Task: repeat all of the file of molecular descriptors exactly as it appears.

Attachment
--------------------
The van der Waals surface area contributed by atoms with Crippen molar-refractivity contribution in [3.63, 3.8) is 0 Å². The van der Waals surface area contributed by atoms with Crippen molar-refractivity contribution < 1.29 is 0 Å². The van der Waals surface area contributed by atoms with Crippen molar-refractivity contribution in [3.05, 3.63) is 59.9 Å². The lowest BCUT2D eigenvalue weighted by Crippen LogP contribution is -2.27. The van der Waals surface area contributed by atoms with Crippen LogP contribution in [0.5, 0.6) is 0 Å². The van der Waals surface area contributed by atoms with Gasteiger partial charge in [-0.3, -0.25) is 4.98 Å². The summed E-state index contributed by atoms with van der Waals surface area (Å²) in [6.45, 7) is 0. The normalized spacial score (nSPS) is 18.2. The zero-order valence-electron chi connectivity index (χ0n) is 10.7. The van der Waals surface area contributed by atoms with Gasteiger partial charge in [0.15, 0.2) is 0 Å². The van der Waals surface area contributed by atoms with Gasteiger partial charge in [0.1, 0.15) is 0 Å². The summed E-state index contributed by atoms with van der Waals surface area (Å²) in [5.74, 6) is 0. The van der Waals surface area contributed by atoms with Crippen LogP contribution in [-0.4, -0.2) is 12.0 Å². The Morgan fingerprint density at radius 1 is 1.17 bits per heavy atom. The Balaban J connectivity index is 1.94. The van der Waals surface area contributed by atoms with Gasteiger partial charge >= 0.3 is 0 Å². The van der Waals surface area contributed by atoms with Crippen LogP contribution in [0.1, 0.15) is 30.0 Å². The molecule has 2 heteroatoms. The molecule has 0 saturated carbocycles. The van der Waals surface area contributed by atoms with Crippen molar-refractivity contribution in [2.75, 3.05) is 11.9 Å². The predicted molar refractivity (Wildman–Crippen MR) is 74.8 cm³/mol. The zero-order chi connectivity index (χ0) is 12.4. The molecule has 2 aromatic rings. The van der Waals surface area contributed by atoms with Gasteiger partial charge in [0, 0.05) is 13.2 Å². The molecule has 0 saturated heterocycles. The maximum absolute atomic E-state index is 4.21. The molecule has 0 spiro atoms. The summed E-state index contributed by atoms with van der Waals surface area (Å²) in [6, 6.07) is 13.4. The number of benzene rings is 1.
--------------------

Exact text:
The van der Waals surface area contributed by atoms with Crippen molar-refractivity contribution in [3.63, 3.8) is 0 Å². The van der Waals surface area contributed by atoms with Crippen molar-refractivity contribution < 1.29 is 0 Å². The van der Waals surface area contributed by atoms with Crippen molar-refractivity contribution in [3.05, 3.63) is 59.9 Å². The lowest BCUT2D eigenvalue weighted by Crippen LogP contribution is -2.27. The van der Waals surface area contributed by atoms with Crippen LogP contribution in [0.5, 0.6) is 0 Å². The van der Waals surface area contributed by atoms with Gasteiger partial charge in [-0.3, -0.25) is 4.98 Å². The summed E-state index contributed by atoms with van der Waals surface area (Å²) in [6.45, 7) is 0. The normalized spacial score (nSPS) is 18.2. The zero-order valence-electron chi connectivity index (χ0n) is 10.7. The van der Waals surface area contributed by atoms with Gasteiger partial charge in [0.15, 0.2) is 0 Å². The van der Waals surface area contributed by atoms with Gasteiger partial charge in [0.1, 0.15) is 0 Å². The summed E-state index contributed by atoms with van der Waals surface area (Å²) in [5.74, 6) is 0. The van der Waals surface area contributed by atoms with Crippen LogP contribution in [-0.4, -0.2) is 12.0 Å². The Morgan fingerprint density at radius 1 is 1.17 bits per heavy atom. The Balaban J connectivity index is 1.94. The van der Waals surface area contributed by atoms with Gasteiger partial charge >= 0.3 is 0 Å². The van der Waals surface area contributed by atoms with Crippen LogP contribution in [0.1, 0.15) is 30.0 Å². The molecule has 2 heteroatoms. The molecule has 0 saturated carbocycles. The van der Waals surface area contributed by atoms with Crippen molar-refractivity contribution in [2.75, 3.05) is 11.9 Å². The predicted molar refractivity (Wildman–Crippen MR) is 74.8 cm³/mol. The zero-order chi connectivity index (χ0) is 12.4. The molecule has 2 aromatic rings. The van der Waals surface area contributed by atoms with Gasteiger partial charge in [0, 0.05) is 13.2 Å². The molecule has 0 saturated heterocycles. The maximum absolute atomic E-state index is 4.21. The molecule has 0 spiro atoms. The summed E-state index contributed by atoms with van der Waals surface area (Å²) in [6, 6.07) is 13.4. The number of benzene rings is 1.